- The Washington Times - Monday, May 1, 2006

Wizards Notes

The subplot heading into Game 4 was Washington Wizards coach Eddie Jordan and some of his players insisting LeBron James traveled when he scored the game-winner in the Cavaliers’ 97-96 victory in Game 3 on Friday.

“We did a lot of things to win the game,” Jordan said after Saturday’s practice. “And because a travel wasn’t called, you don’t win the game.”

Wizards guards Gilbert Arenas and Antonio Daniels expressed similar thoughts.

Before Game 4 last night, Cavaliers coach Mike Brown was asked what he thought of the comments.

“Eddie’s doing what he has to do,” Brown said. “I’m fine with that. I look at it as, the calls can go either way. You can go back and say, ‘What about this call? What about that call?’ ”

On one such call the other night, Brown thought James successfully drew a charge on Arenas but instead was called for a blocking foul.

Jordan apparently was doing more than complaining. It seemed he was attempting to sway the officials to be on the lookout for traveling.

“That’s part of what I think [Jordan] has to do,” Brown said.

Then Brown tried it a little bit himself.

“You talk about personal fouls,” he said. “We had 10 or 11 more fouls [nine, actually] called on us than on them [in the first three games].”

And then the Cavaliers were called for 13 more fouls than the Wizards last night.

Twister

Cleveland reserve guard Damon Jones wanted to clear the air about comments attributed to him describing Wizards center Brendan Haywood as a baby.

While Jones admitted he did call Haywood a baby after much was made about a hard foul he committed against James in Game 2, Jones said he felt his words were taken out of context.

“I did say he’s a baby, meaning that that is not his nature to foul like that,” Jones said. “He’s just doing what any coach would tell you to do in playoff basketball, which is to foul the guy going to the basket and foul him hard. That was the only thing that I said and now it’s like everybody is trying turn around what I said. I respect Brendan Haywood…. I would never say anything about anybody in this league like that.”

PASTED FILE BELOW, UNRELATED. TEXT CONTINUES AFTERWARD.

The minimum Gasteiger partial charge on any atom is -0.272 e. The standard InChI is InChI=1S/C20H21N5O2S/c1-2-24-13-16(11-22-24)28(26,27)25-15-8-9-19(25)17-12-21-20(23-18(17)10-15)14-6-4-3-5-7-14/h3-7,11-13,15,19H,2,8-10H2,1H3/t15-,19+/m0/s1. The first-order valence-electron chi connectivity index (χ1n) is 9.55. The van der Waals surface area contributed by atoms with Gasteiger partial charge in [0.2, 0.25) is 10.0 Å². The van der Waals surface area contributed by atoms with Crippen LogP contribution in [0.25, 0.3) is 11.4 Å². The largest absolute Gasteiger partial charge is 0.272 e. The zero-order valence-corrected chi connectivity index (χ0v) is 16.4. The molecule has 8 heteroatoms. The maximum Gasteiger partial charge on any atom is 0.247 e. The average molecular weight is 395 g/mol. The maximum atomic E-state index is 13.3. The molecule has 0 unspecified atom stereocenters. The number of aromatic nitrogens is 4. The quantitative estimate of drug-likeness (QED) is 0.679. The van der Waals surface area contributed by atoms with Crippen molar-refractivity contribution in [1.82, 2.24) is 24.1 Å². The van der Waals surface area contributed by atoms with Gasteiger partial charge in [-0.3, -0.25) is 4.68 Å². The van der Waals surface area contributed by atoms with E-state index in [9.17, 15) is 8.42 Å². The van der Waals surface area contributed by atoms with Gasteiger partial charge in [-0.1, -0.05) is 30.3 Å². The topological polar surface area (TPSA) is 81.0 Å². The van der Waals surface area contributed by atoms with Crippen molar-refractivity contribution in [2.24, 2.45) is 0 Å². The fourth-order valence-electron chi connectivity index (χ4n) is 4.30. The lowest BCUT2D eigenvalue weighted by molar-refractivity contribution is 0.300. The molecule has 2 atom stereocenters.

Heavy loads

No other playoff series features two players, one from each team, who are carrying such a heavy scoring load as LeBron James and Gilbert Arenas. Going into last night’s Game 4, they ranked No. 1 and No. 3 in playoff scoring.

The Cavaliers’ James the Wizards’ Arenas often seem as if they are playing a game of one-on-one, with everyone else just looking on. Averaging 33 points a game, James was responsible for scoring 35.6 percent of Cleveland’s points in the first three games. Arenas, at 30 points a game, was scoring 33 percent of the Wizards’ output.

It was more of the same in Game 4, although the trend took a decidedly different turn at the start, when James scored 18 points before Arenas got on the scoreboard. James outscored Arenas 25-6 in the half.

But Arenas outscored James 28-13 after halftime. James finished with 38 points and Arenas had 34. Arenas was asked if his second-half surge was in response to James having a huge first half.

“This is LeBron’s show, you know. Were all just witnesses,” he said.

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